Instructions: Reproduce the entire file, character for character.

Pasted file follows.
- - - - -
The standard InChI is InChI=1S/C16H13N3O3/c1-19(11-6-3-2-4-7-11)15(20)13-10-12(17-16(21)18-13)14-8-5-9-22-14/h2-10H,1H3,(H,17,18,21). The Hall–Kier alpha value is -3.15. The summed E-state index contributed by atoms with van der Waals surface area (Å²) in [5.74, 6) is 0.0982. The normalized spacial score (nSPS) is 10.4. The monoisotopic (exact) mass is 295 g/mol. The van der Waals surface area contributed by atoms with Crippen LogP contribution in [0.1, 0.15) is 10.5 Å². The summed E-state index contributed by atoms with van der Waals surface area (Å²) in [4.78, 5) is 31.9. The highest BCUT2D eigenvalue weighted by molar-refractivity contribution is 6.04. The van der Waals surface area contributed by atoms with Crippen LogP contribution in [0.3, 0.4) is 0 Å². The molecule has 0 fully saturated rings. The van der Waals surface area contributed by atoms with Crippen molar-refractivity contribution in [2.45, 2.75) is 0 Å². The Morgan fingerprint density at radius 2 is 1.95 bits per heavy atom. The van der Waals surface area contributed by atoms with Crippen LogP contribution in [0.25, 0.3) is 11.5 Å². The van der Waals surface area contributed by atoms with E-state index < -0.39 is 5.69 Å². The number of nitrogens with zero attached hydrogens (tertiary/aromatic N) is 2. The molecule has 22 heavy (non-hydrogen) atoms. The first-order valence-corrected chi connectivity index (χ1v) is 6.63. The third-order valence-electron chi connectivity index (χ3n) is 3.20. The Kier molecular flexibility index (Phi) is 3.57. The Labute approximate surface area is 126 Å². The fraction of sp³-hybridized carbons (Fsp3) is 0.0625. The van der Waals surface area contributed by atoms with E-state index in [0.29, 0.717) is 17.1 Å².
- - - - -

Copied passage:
The standard InChI is InChI=1S/C16H13N3O3/c1-19(11-6-3-2-4-7-11)15(20)13-10-12(17-16(21)18-13)14-8-5-9-22-14/h2-10H,1H3,(H,17,18,21). The Hall–Kier alpha value is -3.15. The summed E-state index contributed by atoms with van der Waals surface area (Å²) in [5.74, 6) is 0.0982. The normalized spacial score (nSPS) is 10.4. The monoisotopic (exact) mass is 295 g/mol. The van der Waals surface area contributed by atoms with Crippen LogP contribution in [0.1, 0.15) is 10.5 Å². The summed E-state index contributed by atoms with van der Waals surface area (Å²) in [4.78, 5) is 31.9. The highest BCUT2D eigenvalue weighted by molar-refractivity contribution is 6.04. The van der Waals surface area contributed by atoms with Crippen LogP contribution in [0.3, 0.4) is 0 Å². The molecule has 0 fully saturated rings. The van der Waals surface area contributed by atoms with Crippen molar-refractivity contribution in [2.45, 2.75) is 0 Å². The Morgan fingerprint density at radius 2 is 1.95 bits per heavy atom. The van der Waals surface area contributed by atoms with Crippen LogP contribution in [0.25, 0.3) is 11.5 Å². The van der Waals surface area contributed by atoms with E-state index < -0.39 is 5.69 Å². The number of nitrogens with zero attached hydrogens (tertiary/aromatic N) is 2. The molecule has 22 heavy (non-hydrogen) atoms. The first-order valence-corrected chi connectivity index (χ1v) is 6.63. The third-order valence-electron chi connectivity index (χ3n) is 3.20. The Kier molecular flexibility index (Phi) is 3.57. The Labute approximate surface area is 126 Å². The fraction of sp³-hybridized carbons (Fsp3) is 0.0625. The van der Waals surface area contributed by atoms with E-state index in [0.29, 0.717) is 17.1 Å².